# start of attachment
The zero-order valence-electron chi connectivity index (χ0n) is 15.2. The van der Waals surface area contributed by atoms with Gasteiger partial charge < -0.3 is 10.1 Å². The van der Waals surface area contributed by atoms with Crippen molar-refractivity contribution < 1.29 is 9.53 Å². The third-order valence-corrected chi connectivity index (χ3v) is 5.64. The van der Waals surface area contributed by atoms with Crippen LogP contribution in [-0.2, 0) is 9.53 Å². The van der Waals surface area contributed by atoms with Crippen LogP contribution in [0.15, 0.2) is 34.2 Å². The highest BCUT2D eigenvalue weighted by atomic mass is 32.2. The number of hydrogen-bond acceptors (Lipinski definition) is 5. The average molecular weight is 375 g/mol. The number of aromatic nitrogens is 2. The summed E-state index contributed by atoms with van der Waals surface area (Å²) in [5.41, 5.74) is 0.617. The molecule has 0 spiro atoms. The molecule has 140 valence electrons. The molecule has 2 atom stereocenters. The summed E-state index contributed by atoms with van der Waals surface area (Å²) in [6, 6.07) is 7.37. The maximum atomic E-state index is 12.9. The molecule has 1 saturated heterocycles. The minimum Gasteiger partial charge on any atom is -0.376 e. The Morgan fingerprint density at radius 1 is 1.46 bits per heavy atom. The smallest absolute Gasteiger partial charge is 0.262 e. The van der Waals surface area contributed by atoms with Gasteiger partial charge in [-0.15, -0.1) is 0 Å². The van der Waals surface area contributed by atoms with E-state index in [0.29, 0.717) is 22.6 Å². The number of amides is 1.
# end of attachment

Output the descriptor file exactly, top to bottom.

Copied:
The zero-order valence-electron chi connectivity index (χ0n) is 15.2. The van der Waals surface area contributed by atoms with Gasteiger partial charge < -0.3 is 10.1 Å². The van der Waals surface area contributed by atoms with Crippen molar-refractivity contribution < 1.29 is 9.53 Å². The third-order valence-corrected chi connectivity index (χ3v) is 5.64. The van der Waals surface area contributed by atoms with Crippen LogP contribution in [-0.2, 0) is 9.53 Å². The van der Waals surface area contributed by atoms with Crippen LogP contribution in [0.15, 0.2) is 34.2 Å². The highest BCUT2D eigenvalue weighted by atomic mass is 32.2. The number of hydrogen-bond acceptors (Lipinski definition) is 5. The average molecular weight is 375 g/mol. The number of aromatic nitrogens is 2. The summed E-state index contributed by atoms with van der Waals surface area (Å²) in [5.41, 5.74) is 0.617. The molecule has 0 spiro atoms. The molecule has 140 valence electrons. The molecule has 2 atom stereocenters. The summed E-state index contributed by atoms with van der Waals surface area (Å²) in [6, 6.07) is 7.37. The maximum atomic E-state index is 12.9. The molecule has 1 saturated heterocycles. The minimum Gasteiger partial charge on any atom is -0.376 e. The Morgan fingerprint density at radius 1 is 1.46 bits per heavy atom. The smallest absolute Gasteiger partial charge is 0.262 e. The van der Waals surface area contributed by atoms with Gasteiger partial charge in [-0.15, -0.1) is 0 Å². The van der Waals surface area contributed by atoms with E-state index in [0.29, 0.717) is 22.6 Å². The number of amides is 1.